What is Mononucleosis?

Mononucleosis—or mono—is an infectious disease most often caused by the Epstein-Barr virus (EBV). Because it’s easily transmitted through saliva, mono is also called the “kissing disease.” In addition to kissing, mono can be transmitted by sharing drinks or utensils.

The mono virus occurs most often in adolescents and young adults. While it’s not a serious illness, there can be serious complications that are caused by mono, including an enlarged spleen or swollen liver. However, in the majority of cases, severe fatigue is the most extreme symptom, interrupting normal activities for several weeks. 


The following are the most common mono symptoms:

  • Extreme fatigue
  • A sore throat that may mimic strep throat, but doesn’t improve with antibiotic treatment
  • Swollen tonsils
  • Swollen lymph nodes, especially in the neck and armpits
  • Skin rash
  • Headache
  • A soft and swollen spleen


Your doctor will take several factors into account before making a mono diagnosis. And because mono symptoms can mimic those of other more serious viruses, a battery of tests may need to be run before a diagnosis is made. 

For instance, mono symptoms are similar to those of Hepatitis A, so testing will need to be done to eliminate it as the cause of your symptoms. Here’s what you can expect from a mono test:

  • An initial exam: During this exam, your doctor will ask you how long you’ve had symptoms. They’ll take into account your age, as mono usually affects people between 15 and 25. They’ll also check the glands in your neck, armpits, and groin.
  • A complete blood count: This test will help determine the severity of your illness by monitoring various blood cell counts and looking for signs of infection.
  • A white blood cell count: A high white blood cell count can indicate that your body is trying to defend itself from a mono infection.
  • The monospot test: Also called the heterophile test, this blood test looks for the heterophile antibodies your body would likely produce if infected with EBV.
  • EBV antibody test: This test can detect mono in the first week you have symptoms, but it takes longer to get the results than other tests. It looks for the antibodies for EBV.

Causes and Prevention

Although it spreads easily, you’re more likely to contract a cold than contract mono. Often times, people carry the virus without ever developing symptoms strong enough to notice. Here are some of the ways that the virus spreads:

  • Through kissing
  • By sharing food, drinks, or utensils
  • In some instances through coughing or sneezing
  • Through blood or semen during sexual contact
  • Through blood transfusions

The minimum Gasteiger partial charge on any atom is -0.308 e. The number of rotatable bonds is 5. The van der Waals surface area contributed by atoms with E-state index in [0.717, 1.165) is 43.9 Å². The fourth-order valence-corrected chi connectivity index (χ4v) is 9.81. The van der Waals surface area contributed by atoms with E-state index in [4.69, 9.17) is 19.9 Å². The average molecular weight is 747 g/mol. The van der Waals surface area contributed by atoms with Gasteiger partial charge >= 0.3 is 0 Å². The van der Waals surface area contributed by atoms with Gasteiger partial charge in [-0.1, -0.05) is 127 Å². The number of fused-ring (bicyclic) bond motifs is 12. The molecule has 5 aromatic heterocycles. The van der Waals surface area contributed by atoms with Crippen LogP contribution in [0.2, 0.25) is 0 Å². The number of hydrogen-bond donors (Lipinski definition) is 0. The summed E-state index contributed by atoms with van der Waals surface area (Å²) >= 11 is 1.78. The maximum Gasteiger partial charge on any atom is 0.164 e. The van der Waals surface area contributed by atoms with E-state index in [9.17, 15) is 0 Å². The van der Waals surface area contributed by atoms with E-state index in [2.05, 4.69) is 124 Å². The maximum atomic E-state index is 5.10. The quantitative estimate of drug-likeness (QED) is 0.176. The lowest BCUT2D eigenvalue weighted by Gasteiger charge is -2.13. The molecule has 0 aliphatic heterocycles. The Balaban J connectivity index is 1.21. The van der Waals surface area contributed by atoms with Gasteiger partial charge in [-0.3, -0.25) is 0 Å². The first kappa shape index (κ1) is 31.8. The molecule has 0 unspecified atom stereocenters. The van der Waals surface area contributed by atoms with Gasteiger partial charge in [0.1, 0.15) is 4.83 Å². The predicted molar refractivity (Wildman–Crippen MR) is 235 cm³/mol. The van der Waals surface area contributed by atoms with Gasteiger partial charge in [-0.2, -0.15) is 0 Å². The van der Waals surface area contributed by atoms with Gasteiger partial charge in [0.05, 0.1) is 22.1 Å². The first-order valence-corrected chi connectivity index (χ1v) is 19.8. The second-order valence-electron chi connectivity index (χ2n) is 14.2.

• Through organ transplants

While mono can be caused by other viruses, the Epstein-Barr virus (EBV) is the most common cause of mono. Many people develop EBV infections as young children, but only show very mild symptoms, if any—and a child that develops EBV will likely be immune to mono.

Mono is hard to prevent, but there are some precautions you can take. If you are infected or suspect someone is infected, don’t kiss or share food or drink or utensils with that person.


Because there is no vaccine or cure, mononucleosis treatment focuses on alleviating symptoms. The mono virus can’t be treated like a bacterial infection—and the virus doesn’t respond to antiviral medications. Here is what you can expect to help aid your recovery if you contract mono:

  • Plenty of rest: Fatigue is a major condition with mono and sleep will help your body fight infection.
  • Plenty of fluids: Fight off dehydration with an increased intake of liquids
  • Over-the-counter pain relievers: Rely on ibuprofen and acetaminophen to relieve fever, inflammation and head and muscle aches
  • Throat lozenges: Get relief for throat pain with these, or gargle with salt water
  • Avoiding physical activity: An enlarged spleen can be part of mono, and physical activity can increase the risk of rupture. Avoid physical activity while you’re ill and for up to four weeks after your recovery.


While mono symptoms are typically managed without medical intervention, there are some mono complications that may require you to see your doctor immediately. Know these potential issues and use the list below as your guide.

  • Enlargement of the spleen: This may lead to the spleen rupturing, which causes a sudden, sharp pain in the upper left side of the abdomen. Immediate medical attention is required, as you may need surgery.
  • Hepatitis: This inflammation of the liver can occur with mono.
  • Jaundice: This is another liver issue that can occur, and results in yellowing of the skin and eyes.
  • Anemia: Anemia is a decrease in red blood cells and hemoglobin.
  • Thrombocytopenia: Low counts of platelets, which affect the blood’s ability to clot, cause this condition.
  • Heart problems: Myocarditis, which is an inflammation of the heart, can occur.
  • Nervous system issues: Meningitis, encephalitis, and Guillain-Barre syndrome can all occur with mono.
  • Swollen tonsils: Enlarged tonsils can cause difficulty breathing.

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